- YouTube has indicated it will remove all videos opposing inoculations, whether for COVID-19 or any other approved vaccines.
- Implementing the policy could force YouTube to wade into some uncharted areas.
- Claims about vaccines that are being tested will still be allowed.
As part of a new set of policies aimed at cutting down on anti-vaccine content on the Google-owned site, YouTube will ban all videos that claim that commonly used vaccines approved by health authorities are ineffective or dangerous. YouTube is taking down several video channels associated with high-profile anti-vaccine activists including Joseph Mercola and Robert F. Kennedy Jr., who experts are partially responsible for slowing vaccination rates across the countries.
Youtube New Guidelines
YouTube has recently released a video with revised guidelines in its “vaccine misinformation policy,” which explains what content and channels will be removed regarding currently administered vaccines.
- Vaccine safety: content alleging that vaccines cause chronic side effects, outside of rare side effects that are recognized by health authorities
- Efficacy of vaccines: content claiming that vaccines do not reduce transmission or contraction of the disease.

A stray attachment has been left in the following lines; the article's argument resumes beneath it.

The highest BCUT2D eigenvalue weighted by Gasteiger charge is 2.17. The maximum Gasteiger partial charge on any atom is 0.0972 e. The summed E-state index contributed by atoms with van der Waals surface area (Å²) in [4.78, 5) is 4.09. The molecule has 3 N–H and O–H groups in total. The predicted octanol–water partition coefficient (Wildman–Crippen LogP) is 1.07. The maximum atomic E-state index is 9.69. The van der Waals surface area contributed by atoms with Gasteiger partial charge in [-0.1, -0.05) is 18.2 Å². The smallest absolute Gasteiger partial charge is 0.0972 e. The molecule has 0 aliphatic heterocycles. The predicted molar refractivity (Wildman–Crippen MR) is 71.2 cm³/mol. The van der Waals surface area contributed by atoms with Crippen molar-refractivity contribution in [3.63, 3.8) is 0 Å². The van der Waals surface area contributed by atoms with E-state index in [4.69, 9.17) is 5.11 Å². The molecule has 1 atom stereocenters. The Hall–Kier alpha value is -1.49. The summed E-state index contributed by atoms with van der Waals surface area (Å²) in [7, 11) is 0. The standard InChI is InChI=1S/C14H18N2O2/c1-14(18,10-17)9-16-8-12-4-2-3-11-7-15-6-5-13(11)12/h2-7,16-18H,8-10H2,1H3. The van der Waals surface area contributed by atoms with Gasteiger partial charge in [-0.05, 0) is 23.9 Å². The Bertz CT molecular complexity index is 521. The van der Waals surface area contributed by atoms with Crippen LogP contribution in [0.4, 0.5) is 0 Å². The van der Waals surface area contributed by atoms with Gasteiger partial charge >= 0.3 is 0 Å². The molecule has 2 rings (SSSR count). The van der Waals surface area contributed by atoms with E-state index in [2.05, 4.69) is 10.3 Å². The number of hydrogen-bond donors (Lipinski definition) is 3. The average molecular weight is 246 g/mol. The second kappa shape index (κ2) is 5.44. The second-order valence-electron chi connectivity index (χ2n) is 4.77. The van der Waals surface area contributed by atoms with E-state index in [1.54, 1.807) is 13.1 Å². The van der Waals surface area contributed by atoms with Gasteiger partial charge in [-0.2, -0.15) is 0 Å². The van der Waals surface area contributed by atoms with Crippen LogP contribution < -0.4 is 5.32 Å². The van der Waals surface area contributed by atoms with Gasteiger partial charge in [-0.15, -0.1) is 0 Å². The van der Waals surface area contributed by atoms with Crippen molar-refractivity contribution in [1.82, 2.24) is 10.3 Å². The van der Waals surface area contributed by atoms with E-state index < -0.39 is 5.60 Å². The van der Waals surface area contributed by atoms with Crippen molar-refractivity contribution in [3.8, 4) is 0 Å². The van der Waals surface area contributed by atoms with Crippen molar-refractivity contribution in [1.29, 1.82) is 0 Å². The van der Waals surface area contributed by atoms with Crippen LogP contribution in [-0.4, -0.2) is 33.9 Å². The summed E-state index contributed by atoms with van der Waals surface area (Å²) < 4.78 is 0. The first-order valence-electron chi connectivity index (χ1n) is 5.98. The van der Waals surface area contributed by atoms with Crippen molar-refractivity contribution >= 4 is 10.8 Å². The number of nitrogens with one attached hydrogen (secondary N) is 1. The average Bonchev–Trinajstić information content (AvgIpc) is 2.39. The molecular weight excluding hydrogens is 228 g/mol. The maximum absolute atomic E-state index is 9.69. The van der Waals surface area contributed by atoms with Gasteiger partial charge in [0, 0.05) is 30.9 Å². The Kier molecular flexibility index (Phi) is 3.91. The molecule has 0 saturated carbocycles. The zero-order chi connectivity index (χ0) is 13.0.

- Ingredients in vaccines: content misrepresenting the substances contained in vaccines.
The moves come as YouTube and other tech giants like Facebook and Twitter have been criticized for not doing enough to stop the spread of false health information on their sites. The company stressed it already had policies in place to prohibit harmful medical misinformation, and it previously expanded those provisions during the pandemic. The revised policy now covers all vaccines that have been approved and deemed safe and effective by the World Health Organization and local health authorities.
The decision to take on all vaccine misinformation has already proven controversial, with many social media users alleging censorship. Experts say YouTube has a clear legal right to moderate content, but specifically targeting anti-vaccine influencers could reinforce complaints that it does so inconsistently.
The video platform said personal stories about reactions to the vaccine will also be permitted, as long as they do not come from an account that has a history of promoting vaccine misinformation.
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